Tuesday, May 12, 2009
Album: Sewn Together
Rating: ******** (8/10)
Seminal cow-punk freaks the Meat Puppets were one of American punk's earliest and most important groups, back in the early 80's glory days of Black Flag's SST label. Though they helped jumpstart the hardcore scene, the Puppets have always been far more relaxed than most of their West Coast peers, drenching their music in country and psychedelia to the point that it's only recognizable as "punk" by its historical context.
A lot has happened since those days, though. The lines between indie and mainstream have blurred and American punk has undergone a disturbing metamorphosis to become "alternative rock." And in this new context, the Puppets seem to have had some trouble getting their footing.
Sewn Together is the second album since Kirkwood brothers Cris and Curt reunited in 2006. Their 2007 release, Rise to Your Knees, hearkened back to the Puppets' best era but fell short of the excitement of their SST records. On Sewn Together, the band takes a different tack. Following a label change (their sixth move in as many albums), the Puppets recorded their most polished, commercialized music to date.
I'm not one to begrudge a band the use of technology out of some false nostalgia, nor am I one to criticize a band for relying heavily on the producer's engineering to shape their sound. But fans of classic Meat Puppets material will likely be disappointed. In addition to the slick production, Sewn Together has toned down both the velocity and the volume of the band's earlier work. Everything is cleaned up and consequently, it's far less in-your-face than the old material.
Now, if this is the band "selling out" and attempting a commercially viable album for once in their careers, I really can't hold it against them. After all, they deserve some fans and some money for all they've contributed to the evolution of rock music. And if this is how they have to get it, so be it. Or maybe it has nothing to do with moving units, maybe they just like the way this sounds. And that's fine too. It's a totally solid album and would be from any band - it just might not appeal to the same crowd as did, say, Meat Puppets II.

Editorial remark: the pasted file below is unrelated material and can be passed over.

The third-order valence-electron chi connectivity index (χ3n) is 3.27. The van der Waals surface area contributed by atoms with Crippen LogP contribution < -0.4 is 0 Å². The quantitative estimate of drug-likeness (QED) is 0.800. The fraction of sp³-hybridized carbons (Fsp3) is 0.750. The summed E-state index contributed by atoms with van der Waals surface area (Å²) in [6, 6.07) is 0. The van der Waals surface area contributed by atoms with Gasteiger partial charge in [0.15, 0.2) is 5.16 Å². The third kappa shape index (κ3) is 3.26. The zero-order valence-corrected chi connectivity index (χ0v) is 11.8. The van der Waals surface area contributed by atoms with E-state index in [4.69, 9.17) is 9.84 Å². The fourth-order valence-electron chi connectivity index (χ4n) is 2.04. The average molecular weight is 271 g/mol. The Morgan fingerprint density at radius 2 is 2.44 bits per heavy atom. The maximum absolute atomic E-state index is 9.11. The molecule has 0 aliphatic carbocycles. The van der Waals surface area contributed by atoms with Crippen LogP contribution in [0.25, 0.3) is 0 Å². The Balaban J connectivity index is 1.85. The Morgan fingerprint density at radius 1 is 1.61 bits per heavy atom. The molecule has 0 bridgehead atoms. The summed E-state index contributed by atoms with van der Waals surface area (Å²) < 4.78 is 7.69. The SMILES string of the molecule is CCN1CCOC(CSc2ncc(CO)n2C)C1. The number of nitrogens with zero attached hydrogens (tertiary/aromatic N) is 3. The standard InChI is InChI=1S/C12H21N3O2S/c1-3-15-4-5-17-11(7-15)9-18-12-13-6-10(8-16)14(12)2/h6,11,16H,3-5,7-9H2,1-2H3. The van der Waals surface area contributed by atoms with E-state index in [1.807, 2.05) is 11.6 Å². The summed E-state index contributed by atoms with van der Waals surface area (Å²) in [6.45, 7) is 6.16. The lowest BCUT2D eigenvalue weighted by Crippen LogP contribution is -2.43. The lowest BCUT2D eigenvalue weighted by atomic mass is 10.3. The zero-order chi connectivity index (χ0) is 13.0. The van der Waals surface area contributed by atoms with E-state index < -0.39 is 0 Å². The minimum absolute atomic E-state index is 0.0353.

And the Puppets haven't lost any of their real strengths either - as always, they boast masterful songwriting, addictive melodies and some stunning lead guitar. "Blanket of Weeds" boasts a brilliant guitar line and well-conceived stops, as well as some cool sonic disintegration at the end. "Sapphire" and "Go To Your Head" waltz through slow 6/8 rhythms, while "I'm Not You" launches into a high-speed two-step (and sounds more like classic Meat Puppets than anything else on the album).
As the album wears on, it becomes slightly less worthy of note. None of the songs clock in under three minutes (compared to their first two albums which had one song between them over the three minute mark). That's not inherently bad, but some of the songs on Sewn Together do drag on too long and end up stagnant. The arrangements are also rather monotonous. There's quite a bit of piano and even some whistling on the album, so there is variety between the songs. But within each track, all the instruments tend to just carry on together right through doing about what they did from the start. This might work with shorter songs, but in the three to five minute range, it's hard not to thirst for something less predictable.
Despite the lack of momentum on some tracks, though, Sewn Together is a great album. Few songwriters can match the Kirkwood brothers and that alone could carry the record. This album may not be the dream of old-school fans, but its more tempered psychedelic country twang will bring a new audience into the fold.